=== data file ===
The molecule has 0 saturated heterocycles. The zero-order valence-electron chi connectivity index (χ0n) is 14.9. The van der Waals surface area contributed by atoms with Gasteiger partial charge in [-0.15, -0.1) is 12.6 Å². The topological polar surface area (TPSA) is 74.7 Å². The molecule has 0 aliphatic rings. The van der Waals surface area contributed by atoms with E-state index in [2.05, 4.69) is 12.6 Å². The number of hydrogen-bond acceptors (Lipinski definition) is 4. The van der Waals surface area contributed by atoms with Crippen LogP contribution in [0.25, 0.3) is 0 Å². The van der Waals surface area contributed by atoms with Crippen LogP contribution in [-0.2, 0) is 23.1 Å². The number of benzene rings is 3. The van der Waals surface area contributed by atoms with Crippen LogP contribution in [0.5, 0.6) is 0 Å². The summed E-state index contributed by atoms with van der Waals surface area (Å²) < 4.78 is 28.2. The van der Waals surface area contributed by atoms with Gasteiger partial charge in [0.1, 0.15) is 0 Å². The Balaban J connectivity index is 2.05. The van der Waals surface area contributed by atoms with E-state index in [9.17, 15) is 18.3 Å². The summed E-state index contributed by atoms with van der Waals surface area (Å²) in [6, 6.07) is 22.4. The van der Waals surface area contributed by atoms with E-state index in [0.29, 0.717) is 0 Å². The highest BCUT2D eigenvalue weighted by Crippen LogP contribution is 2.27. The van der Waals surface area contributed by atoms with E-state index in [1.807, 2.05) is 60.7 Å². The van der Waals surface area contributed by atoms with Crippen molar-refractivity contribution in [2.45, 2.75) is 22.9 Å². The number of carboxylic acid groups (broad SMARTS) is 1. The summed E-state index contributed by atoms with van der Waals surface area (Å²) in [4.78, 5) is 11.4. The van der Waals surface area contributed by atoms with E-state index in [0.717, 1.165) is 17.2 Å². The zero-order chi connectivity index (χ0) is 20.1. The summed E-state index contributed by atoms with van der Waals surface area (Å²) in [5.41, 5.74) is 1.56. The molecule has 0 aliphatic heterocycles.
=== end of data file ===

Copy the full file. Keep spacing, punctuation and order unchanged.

The molecule has 0 saturated heterocycles. The zero-order valence-electron chi connectivity index (χ0n) is 14.9. The van der Waals surface area contributed by atoms with Gasteiger partial charge in [-0.15, -0.1) is 12.6 Å². The topological polar surface area (TPSA) is 74.7 Å². The molecule has 0 aliphatic rings. The van der Waals surface area contributed by atoms with E-state index in [2.05, 4.69) is 12.6 Å². The number of hydrogen-bond acceptors (Lipinski definition) is 4. The van der Waals surface area contributed by atoms with Crippen LogP contribution in [0.25, 0.3) is 0 Å². The van der Waals surface area contributed by atoms with Crippen LogP contribution in [-0.2, 0) is 23.1 Å². The number of benzene rings is 3. The van der Waals surface area contributed by atoms with Crippen LogP contribution in [0.5, 0.6) is 0 Å². The summed E-state index contributed by atoms with van der Waals surface area (Å²) < 4.78 is 28.2. The van der Waals surface area contributed by atoms with Gasteiger partial charge in [0.1, 0.15) is 0 Å². The Balaban J connectivity index is 2.05. The van der Waals surface area contributed by atoms with E-state index in [9.17, 15) is 18.3 Å². The summed E-state index contributed by atoms with van der Waals surface area (Å²) in [6, 6.07) is 22.4. The van der Waals surface area contributed by atoms with E-state index in [0.29, 0.717) is 0 Å². The highest BCUT2D eigenvalue weighted by Crippen LogP contribution is 2.27. The van der Waals surface area contributed by atoms with E-state index in [1.807, 2.05) is 60.7 Å². The van der Waals surface area contributed by atoms with Crippen molar-refractivity contribution in [2.45, 2.75) is 22.9 Å². The number of carboxylic acid groups (broad SMARTS) is 1. The summed E-state index contributed by atoms with van der Waals surface area (Å²) in [4.78, 5) is 11.4. The van der Waals surface area contributed by atoms with E-state index in [0.717, 1.165) is 17.2 Å². The zero-order chi connectivity index (χ0) is 20.1. The summed E-state index contributed by atoms with van der Waals surface area (Å²) in [5.41, 5.74) is 1.56. The molecule has 0 aliphatic heterocycles.